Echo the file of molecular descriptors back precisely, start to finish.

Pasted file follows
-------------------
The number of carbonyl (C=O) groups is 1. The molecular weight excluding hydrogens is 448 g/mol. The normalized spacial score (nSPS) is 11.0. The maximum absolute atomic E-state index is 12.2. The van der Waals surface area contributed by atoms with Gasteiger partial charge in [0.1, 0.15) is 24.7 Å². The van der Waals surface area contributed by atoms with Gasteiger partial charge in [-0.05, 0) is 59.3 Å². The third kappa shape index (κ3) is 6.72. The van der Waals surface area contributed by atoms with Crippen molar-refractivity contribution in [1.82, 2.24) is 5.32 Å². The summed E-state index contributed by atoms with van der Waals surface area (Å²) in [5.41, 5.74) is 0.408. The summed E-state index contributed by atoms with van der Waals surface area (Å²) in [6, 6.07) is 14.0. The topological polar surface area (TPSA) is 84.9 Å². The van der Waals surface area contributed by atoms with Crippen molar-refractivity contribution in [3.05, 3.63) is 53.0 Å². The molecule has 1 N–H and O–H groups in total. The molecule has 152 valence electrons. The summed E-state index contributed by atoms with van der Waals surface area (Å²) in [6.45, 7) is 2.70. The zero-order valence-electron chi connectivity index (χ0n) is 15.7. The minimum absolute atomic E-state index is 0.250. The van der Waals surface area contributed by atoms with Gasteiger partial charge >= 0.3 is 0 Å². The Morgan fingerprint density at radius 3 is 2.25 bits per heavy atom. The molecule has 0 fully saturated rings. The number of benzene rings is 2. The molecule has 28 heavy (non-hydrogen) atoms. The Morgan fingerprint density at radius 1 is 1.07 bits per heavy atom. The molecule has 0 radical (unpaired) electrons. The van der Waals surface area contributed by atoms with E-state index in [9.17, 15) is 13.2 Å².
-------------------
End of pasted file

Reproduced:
The number of carbonyl (C=O) groups is 1. The molecular weight excluding hydrogens is 448 g/mol. The normalized spacial score (nSPS) is 11.0. The maximum absolute atomic E-state index is 12.2. The van der Waals surface area contributed by atoms with Gasteiger partial charge in [0.1, 0.15) is 24.7 Å². The van der Waals surface area contributed by atoms with Gasteiger partial charge in [-0.05, 0) is 59.3 Å². The third kappa shape index (κ3) is 6.72. The van der Waals surface area contributed by atoms with Crippen molar-refractivity contribution in [1.82, 2.24) is 5.32 Å². The summed E-state index contributed by atoms with van der Waals surface area (Å²) in [5.41, 5.74) is 0.408. The summed E-state index contributed by atoms with van der Waals surface area (Å²) in [6, 6.07) is 14.0. The topological polar surface area (TPSA) is 84.9 Å². The van der Waals surface area contributed by atoms with Crippen molar-refractivity contribution in [3.05, 3.63) is 53.0 Å². The molecule has 1 N–H and O–H groups in total. The molecule has 152 valence electrons. The summed E-state index contributed by atoms with van der Waals surface area (Å²) in [6.45, 7) is 2.70. The zero-order valence-electron chi connectivity index (χ0n) is 15.7. The minimum absolute atomic E-state index is 0.250. The van der Waals surface area contributed by atoms with Gasteiger partial charge >= 0.3 is 0 Å². The Morgan fingerprint density at radius 3 is 2.25 bits per heavy atom. The molecule has 0 fully saturated rings. The number of benzene rings is 2. The molecule has 28 heavy (non-hydrogen) atoms. The Morgan fingerprint density at radius 1 is 1.07 bits per heavy atom. The molecule has 0 radical (unpaired) electrons. The van der Waals surface area contributed by atoms with E-state index in [9.17, 15) is 13.2 Å².